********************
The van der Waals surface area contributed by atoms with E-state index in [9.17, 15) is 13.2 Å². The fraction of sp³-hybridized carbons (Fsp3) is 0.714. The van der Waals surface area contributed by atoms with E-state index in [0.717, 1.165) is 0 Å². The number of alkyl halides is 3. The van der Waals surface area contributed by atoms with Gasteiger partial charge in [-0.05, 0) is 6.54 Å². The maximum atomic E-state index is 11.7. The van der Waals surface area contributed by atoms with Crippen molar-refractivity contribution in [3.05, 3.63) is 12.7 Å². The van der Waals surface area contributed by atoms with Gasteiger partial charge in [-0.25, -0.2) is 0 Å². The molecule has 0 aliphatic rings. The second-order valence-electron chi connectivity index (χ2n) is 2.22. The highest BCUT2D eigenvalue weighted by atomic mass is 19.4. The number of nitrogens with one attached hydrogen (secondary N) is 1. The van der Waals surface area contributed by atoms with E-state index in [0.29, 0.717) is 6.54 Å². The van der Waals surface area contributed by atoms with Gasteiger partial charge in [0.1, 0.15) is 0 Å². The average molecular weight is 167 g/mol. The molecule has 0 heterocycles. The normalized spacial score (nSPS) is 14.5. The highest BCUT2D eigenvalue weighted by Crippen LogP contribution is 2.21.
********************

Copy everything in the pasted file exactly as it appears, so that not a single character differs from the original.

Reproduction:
The van der Waals surface area contributed by atoms with E-state index in [9.17, 15) is 13.2 Å². The fraction of sp³-hybridized carbons (Fsp3) is 0.714. The van der Waals surface area contributed by atoms with E-state index in [0.717, 1.165) is 0 Å². The number of alkyl halides is 3. The van der Waals surface area contributed by atoms with Gasteiger partial charge in [-0.05, 0) is 6.54 Å². The maximum atomic E-state index is 11.7. The van der Waals surface area contributed by atoms with Crippen molar-refractivity contribution in [3.05, 3.63) is 12.7 Å². The van der Waals surface area contributed by atoms with Gasteiger partial charge in [-0.25, -0.2) is 0 Å². The molecule has 0 aliphatic rings. The second-order valence-electron chi connectivity index (χ2n) is 2.22. The highest BCUT2D eigenvalue weighted by atomic mass is 19.4. The number of nitrogens with one attached hydrogen (secondary N) is 1. The van der Waals surface area contributed by atoms with E-state index in [0.29, 0.717) is 6.54 Å². The van der Waals surface area contributed by atoms with Gasteiger partial charge in [0.1, 0.15) is 0 Å². The average molecular weight is 167 g/mol. The molecule has 0 heterocycles. The normalized spacial score (nSPS) is 14.5. The highest BCUT2D eigenvalue weighted by Crippen LogP contribution is 2.21.